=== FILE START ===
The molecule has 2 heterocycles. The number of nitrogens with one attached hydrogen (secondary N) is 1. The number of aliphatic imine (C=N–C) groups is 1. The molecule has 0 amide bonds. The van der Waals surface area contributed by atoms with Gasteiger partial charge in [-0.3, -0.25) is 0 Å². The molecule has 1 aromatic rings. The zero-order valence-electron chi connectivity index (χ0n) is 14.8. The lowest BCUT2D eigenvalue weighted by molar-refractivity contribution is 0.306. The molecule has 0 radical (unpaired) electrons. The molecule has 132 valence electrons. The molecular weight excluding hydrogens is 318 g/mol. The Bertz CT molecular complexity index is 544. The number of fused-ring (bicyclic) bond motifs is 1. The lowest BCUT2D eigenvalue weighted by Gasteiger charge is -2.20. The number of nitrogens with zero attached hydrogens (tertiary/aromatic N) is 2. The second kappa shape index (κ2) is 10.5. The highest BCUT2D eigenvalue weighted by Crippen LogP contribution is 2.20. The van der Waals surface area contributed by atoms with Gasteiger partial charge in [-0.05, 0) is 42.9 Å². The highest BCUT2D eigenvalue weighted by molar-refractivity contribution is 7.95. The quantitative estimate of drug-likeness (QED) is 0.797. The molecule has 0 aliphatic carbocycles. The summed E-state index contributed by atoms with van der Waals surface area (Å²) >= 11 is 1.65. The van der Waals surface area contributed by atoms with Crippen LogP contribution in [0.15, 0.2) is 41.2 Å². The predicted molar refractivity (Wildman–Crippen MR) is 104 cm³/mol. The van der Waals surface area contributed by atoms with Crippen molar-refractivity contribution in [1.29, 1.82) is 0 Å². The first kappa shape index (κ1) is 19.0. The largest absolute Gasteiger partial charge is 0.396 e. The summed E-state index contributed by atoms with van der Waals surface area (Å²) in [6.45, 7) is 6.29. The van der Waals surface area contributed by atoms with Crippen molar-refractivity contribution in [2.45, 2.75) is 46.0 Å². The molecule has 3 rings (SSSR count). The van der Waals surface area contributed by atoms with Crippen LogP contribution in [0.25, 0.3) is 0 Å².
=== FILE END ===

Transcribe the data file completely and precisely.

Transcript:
The molecule has 2 heterocycles. The number of nitrogens with one attached hydrogen (secondary N) is 1. The number of aliphatic imine (C=N–C) groups is 1. The molecule has 0 amide bonds. The van der Waals surface area contributed by atoms with Gasteiger partial charge in [-0.3, -0.25) is 0 Å². The molecule has 1 aromatic rings. The zero-order valence-electron chi connectivity index (χ0n) is 14.8. The lowest BCUT2D eigenvalue weighted by molar-refractivity contribution is 0.306. The molecule has 0 radical (unpaired) electrons. The molecule has 132 valence electrons. The molecular weight excluding hydrogens is 318 g/mol. The Bertz CT molecular complexity index is 544. The number of fused-ring (bicyclic) bond motifs is 1. The lowest BCUT2D eigenvalue weighted by Gasteiger charge is -2.20. The number of nitrogens with zero attached hydrogens (tertiary/aromatic N) is 2. The second kappa shape index (κ2) is 10.5. The highest BCUT2D eigenvalue weighted by Crippen LogP contribution is 2.20. The van der Waals surface area contributed by atoms with Gasteiger partial charge in [-0.05, 0) is 42.9 Å². The highest BCUT2D eigenvalue weighted by molar-refractivity contribution is 7.95. The quantitative estimate of drug-likeness (QED) is 0.797. The molecule has 0 aliphatic carbocycles. The summed E-state index contributed by atoms with van der Waals surface area (Å²) >= 11 is 1.65. The van der Waals surface area contributed by atoms with Crippen LogP contribution in [0.15, 0.2) is 41.2 Å². The predicted molar refractivity (Wildman–Crippen MR) is 104 cm³/mol. The van der Waals surface area contributed by atoms with Crippen molar-refractivity contribution in [1.29, 1.82) is 0 Å². The first kappa shape index (κ1) is 19.0. The largest absolute Gasteiger partial charge is 0.396 e. The summed E-state index contributed by atoms with van der Waals surface area (Å²) in [6.45, 7) is 6.29. The van der Waals surface area contributed by atoms with Crippen molar-refractivity contribution in [2.45, 2.75) is 46.0 Å². The molecule has 3 rings (SSSR count). The van der Waals surface area contributed by atoms with Crippen LogP contribution in [0.25, 0.3) is 0 Å².